I always look forward to Ramadan each year: the family gatherings, the amazing and irresistible traditional Middle Eastern desserts, the spirit of it all around Cairo, and the downtime you get to spend with loved ones and yourself. I like to use the month to cleanse, both physically and mentally.
It’s motivating to see everyone else around you dedicating a month to achieving something — whether it’s reconnecting spiritually, losing weight, or any other type of personal goal. Personally, one of my biggest aims each Ramadan is to reassess my diet, cut things out, work out and really try to lose weight. Before I had kids, I would do a great job of working out before iftar. I would try to squeeze in any sort of exercise I could, even if it was just a short walk. Trying to do this now with kids is virtually impossible. On top of the tiredness you feel from not eating and drinking all day, you have the tiredness of, you know, children. Diet-wise, I break my fast with soup, stick to light dinners, and never have suhour. But don’t get me started on the nighttime sweets that basically cancel out all the work you did for the day. As much as I try to resist, it’s impossible to resist the drawing calls of katayef, kunafa, and basboosa.
Spiritually speaking, I’ve always valued the importance of connecting with myself through different ways, whether it be yoga, reading, meditating or even cooking. The emphasis on making time for yourself in Ramadan inspires me to reorganize my life a bit to allocate parts of my day to me and family. Ever since Zane and Nina were born it’s been difficult to catch even 30 seconds to breathe, so imagine catching 30 minutes to just relax, think, and unwind. Having this time to reflect on myself and my priorities will make me happier and help me become a better mother in the long term. As for family, while I see them almost everyday every other month of the year, something about gathering around the dinner table together to eat our favorite foods and then devour desserts late into the night is just different. And while I do have my ups and downs with my village (re: this blog), I use this time to appreciate what I have and better my relationships.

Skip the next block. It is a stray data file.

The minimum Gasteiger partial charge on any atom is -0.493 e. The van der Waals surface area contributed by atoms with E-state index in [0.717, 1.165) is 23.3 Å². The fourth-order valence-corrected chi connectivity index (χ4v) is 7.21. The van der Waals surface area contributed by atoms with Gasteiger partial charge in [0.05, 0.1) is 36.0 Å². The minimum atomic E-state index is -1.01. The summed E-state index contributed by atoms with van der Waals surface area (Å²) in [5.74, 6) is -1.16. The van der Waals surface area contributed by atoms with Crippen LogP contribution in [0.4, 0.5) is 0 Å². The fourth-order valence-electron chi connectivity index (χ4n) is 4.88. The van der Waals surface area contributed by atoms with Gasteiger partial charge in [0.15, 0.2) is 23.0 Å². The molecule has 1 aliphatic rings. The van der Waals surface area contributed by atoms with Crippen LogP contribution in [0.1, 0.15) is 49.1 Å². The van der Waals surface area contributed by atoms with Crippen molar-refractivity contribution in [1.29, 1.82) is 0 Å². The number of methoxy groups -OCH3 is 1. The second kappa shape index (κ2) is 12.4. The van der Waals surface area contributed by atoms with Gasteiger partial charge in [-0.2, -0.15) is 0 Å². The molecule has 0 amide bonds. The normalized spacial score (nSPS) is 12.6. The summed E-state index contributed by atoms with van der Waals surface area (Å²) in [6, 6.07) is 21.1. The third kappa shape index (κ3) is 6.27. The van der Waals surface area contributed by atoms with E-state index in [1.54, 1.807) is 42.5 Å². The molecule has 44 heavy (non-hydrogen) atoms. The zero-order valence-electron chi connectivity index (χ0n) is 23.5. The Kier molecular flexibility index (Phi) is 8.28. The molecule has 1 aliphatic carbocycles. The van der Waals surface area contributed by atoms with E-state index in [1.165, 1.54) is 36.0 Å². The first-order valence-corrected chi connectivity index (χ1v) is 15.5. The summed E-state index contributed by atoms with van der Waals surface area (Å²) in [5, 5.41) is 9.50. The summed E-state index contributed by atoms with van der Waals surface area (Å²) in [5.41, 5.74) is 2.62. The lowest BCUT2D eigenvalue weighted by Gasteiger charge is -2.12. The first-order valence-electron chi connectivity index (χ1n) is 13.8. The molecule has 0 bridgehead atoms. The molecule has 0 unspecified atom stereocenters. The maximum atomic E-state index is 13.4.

In the end, the most important thing about Ramadan is to enjoy. Enjoy the food, your family, yourself, and the spirit. Yes, I’m going to push myself to continue on my weight loss journey, but if I don’t hit all my milestones I won’t fuss about it too much — after all, that defeats the purpose of cleansing. And if I catch myself too stressed about work or the kids, I’ll take a moment to breathe and restart. I think all mothers need to hit that restart button every once in a while, so join me in using this month to do just that.